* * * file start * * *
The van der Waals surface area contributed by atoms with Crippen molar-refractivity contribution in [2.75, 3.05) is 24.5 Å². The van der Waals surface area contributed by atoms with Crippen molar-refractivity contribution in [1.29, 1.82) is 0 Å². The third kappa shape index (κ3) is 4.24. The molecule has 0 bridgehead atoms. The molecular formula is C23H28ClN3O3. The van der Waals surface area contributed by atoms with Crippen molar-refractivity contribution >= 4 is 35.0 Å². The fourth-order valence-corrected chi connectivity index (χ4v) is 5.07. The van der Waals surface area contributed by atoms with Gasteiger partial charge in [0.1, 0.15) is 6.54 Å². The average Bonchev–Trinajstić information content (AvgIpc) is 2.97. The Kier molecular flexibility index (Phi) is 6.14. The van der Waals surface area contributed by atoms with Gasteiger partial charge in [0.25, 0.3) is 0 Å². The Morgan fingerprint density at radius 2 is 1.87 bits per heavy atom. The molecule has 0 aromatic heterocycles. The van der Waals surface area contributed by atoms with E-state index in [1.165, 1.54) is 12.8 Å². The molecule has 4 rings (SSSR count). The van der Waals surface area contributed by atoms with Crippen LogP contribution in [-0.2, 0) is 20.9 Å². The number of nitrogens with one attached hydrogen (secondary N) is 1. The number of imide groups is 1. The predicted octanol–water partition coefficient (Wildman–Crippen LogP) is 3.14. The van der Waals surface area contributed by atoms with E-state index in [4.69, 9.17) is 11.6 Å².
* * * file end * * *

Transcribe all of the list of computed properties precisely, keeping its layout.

The van der Waals surface area contributed by atoms with Crippen molar-refractivity contribution in [2.75, 3.05) is 24.5 Å². The van der Waals surface area contributed by atoms with Crippen molar-refractivity contribution in [1.29, 1.82) is 0 Å². The third kappa shape index (κ3) is 4.24. The molecule has 0 bridgehead atoms. The molecular formula is C23H28ClN3O3. The van der Waals surface area contributed by atoms with Crippen molar-refractivity contribution >= 4 is 35.0 Å². The fourth-order valence-corrected chi connectivity index (χ4v) is 5.07. The van der Waals surface area contributed by atoms with Gasteiger partial charge in [0.1, 0.15) is 6.54 Å². The average Bonchev–Trinajstić information content (AvgIpc) is 2.97. The Kier molecular flexibility index (Phi) is 6.14. The van der Waals surface area contributed by atoms with Gasteiger partial charge in [0.25, 0.3) is 0 Å². The Morgan fingerprint density at radius 2 is 1.87 bits per heavy atom. The molecule has 0 aromatic heterocycles. The van der Waals surface area contributed by atoms with E-state index in [1.165, 1.54) is 12.8 Å². The molecule has 4 rings (SSSR count). The van der Waals surface area contributed by atoms with Crippen LogP contribution in [-0.2, 0) is 20.9 Å². The number of nitrogens with one attached hydrogen (secondary N) is 1. The number of imide groups is 1. The predicted octanol–water partition coefficient (Wildman–Crippen LogP) is 3.14. The van der Waals surface area contributed by atoms with E-state index in [4.69, 9.17) is 11.6 Å².